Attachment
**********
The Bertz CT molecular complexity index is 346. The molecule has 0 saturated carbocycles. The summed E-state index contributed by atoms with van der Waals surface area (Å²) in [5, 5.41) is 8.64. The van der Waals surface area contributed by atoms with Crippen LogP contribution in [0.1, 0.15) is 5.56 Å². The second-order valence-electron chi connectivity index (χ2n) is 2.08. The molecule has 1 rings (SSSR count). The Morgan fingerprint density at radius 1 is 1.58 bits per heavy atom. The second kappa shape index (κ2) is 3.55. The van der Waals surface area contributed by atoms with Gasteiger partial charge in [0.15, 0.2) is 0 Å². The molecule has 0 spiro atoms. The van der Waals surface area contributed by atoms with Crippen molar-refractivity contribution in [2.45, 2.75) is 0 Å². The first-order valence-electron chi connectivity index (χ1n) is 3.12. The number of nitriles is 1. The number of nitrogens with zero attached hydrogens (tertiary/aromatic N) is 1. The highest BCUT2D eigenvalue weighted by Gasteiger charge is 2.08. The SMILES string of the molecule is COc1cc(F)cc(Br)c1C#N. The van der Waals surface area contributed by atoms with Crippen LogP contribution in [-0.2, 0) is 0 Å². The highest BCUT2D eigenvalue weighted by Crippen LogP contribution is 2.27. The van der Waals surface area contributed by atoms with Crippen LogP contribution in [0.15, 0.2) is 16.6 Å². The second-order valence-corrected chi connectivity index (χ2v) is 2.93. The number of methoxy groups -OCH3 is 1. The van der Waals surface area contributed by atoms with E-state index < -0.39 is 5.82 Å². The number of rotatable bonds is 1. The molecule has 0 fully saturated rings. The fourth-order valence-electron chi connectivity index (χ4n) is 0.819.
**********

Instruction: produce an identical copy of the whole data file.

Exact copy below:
The Bertz CT molecular complexity index is 346. The molecule has 0 saturated carbocycles. The summed E-state index contributed by atoms with van der Waals surface area (Å²) in [5, 5.41) is 8.64. The van der Waals surface area contributed by atoms with Crippen LogP contribution in [0.1, 0.15) is 5.56 Å². The second-order valence-electron chi connectivity index (χ2n) is 2.08. The molecule has 1 rings (SSSR count). The Morgan fingerprint density at radius 1 is 1.58 bits per heavy atom. The second kappa shape index (κ2) is 3.55. The van der Waals surface area contributed by atoms with Gasteiger partial charge in [0.15, 0.2) is 0 Å². The molecule has 0 spiro atoms. The van der Waals surface area contributed by atoms with Crippen molar-refractivity contribution in [2.45, 2.75) is 0 Å². The first-order valence-electron chi connectivity index (χ1n) is 3.12. The number of nitriles is 1. The number of nitrogens with zero attached hydrogens (tertiary/aromatic N) is 1. The highest BCUT2D eigenvalue weighted by Gasteiger charge is 2.08. The SMILES string of the molecule is COc1cc(F)cc(Br)c1C#N. The van der Waals surface area contributed by atoms with Crippen LogP contribution in [-0.2, 0) is 0 Å². The highest BCUT2D eigenvalue weighted by Crippen LogP contribution is 2.27. The van der Waals surface area contributed by atoms with Crippen LogP contribution in [0.15, 0.2) is 16.6 Å². The second-order valence-corrected chi connectivity index (χ2v) is 2.93. The number of methoxy groups -OCH3 is 1. The van der Waals surface area contributed by atoms with E-state index < -0.39 is 5.82 Å². The number of rotatable bonds is 1. The molecule has 0 fully saturated rings. The fourth-order valence-electron chi connectivity index (χ4n) is 0.819.